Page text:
Again we have a double portion, Achrei Mot and Kedoshim. Today I am focused on Achrei Mot – the scapegoat. The portion tells us there are two goats. One is for sacrifice. The other, all the sins of Israel are place upon its head and it is driven from the camp and thrown off a cliff. What is of interest is mainly a lesson in linguistics.
The Torah says that the priest puts his hand – yahdoh – on the goat’s head. But we know from Jewish tradition that it is really both hands. Why this discrepancy? It happens often in Torah study as well as other books of the bible.There is a difference between how it is written and how it is read/spoken/chanted. The easiest example is when it is written yud hay vav hay but we speak Adonai. So here the written word is yahdoh, the singular, but we speak yahdav, the plural – we understand it is hands. The midrashim on why are many and that is for another day.
Here I am focusing on the smicha, the putting of hands on the goat’s head. The gematria, the numerical value of the word yadoh is multiple so it informs our understanding that it is both hands. We know that one hand, or side, represents the might or judgment of God – gevurah- and the other represents mercy or grace – chesed. So it is as if mercy is needed to have an effect on judgment.
Looking at it another way, every human has an “animal” soul and an eternal or heavenly soul. The animal soul is our basest instincts – yeitzehr hara – evil inclinations. The animal soul is concerned with eating, sleeping, fighting, procreating. People will also revert to their basest instincts (learn more at Yeshiva shuvu). But that inclination needs to elevated to the higher existence of the eternal soul; a more spiritual existence.
So the placing of both hands on the goat is to say that you want the sins to be transformed into the mitzvot of the people, to bring the base up to the spiritual. What a wonderful object lesson – everything we do must be concerned with trying to elevate our most base impulses to a higher level. I find it interesting that our “base” instincts are not inherently bad. People need to eat, to procreate, to fight to defend ourselves and those we care about. It is the purpose to which we put these instincts. For example so called “deviant” sexual behavior. We acknowledge that there is nothing bad about intimacy in the context of marriage.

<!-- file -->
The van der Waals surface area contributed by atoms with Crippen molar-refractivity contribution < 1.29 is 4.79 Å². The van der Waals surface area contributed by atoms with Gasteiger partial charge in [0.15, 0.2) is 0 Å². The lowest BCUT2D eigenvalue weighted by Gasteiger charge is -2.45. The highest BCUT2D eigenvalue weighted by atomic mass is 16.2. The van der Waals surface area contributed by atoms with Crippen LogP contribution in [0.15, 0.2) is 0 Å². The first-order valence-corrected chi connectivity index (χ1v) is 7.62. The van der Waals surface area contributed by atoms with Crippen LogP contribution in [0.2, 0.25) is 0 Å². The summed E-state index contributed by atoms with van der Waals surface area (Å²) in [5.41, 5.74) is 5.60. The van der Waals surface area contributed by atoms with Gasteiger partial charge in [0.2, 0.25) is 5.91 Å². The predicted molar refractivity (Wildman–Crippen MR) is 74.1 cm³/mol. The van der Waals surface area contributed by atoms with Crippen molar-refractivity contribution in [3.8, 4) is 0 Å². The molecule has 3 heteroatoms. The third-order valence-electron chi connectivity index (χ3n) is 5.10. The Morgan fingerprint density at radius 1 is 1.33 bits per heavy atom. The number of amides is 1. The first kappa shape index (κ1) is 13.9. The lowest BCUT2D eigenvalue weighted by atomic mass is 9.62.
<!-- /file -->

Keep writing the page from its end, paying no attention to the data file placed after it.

There is a daily battle to try to elevate ourselves to a more spiritual level. The apostle Paul says “I do what I don’t want to do”. The great battle of the soul is to have our good inclinations be victorious over our evil inclinations. Of course there is a parallel with the scapegoat being taken outside the camp and killed, as well as an analogy to the Messiah.
I pray that you will dive in, that this will create in you a hunger to continue to study, to continue digging. I discover something new although I read the same passage last year. I hope you do too. To study more in depth with me, please click on the Kosher Pastor link on this page. We are offering a massive discount currently – $400 for seven courses – a bachelor’s level education! For the deeper and multi year study in our yeshiva, please visit shuvu.tv.
Be well, stay safe, Shalom and Kol Tuv.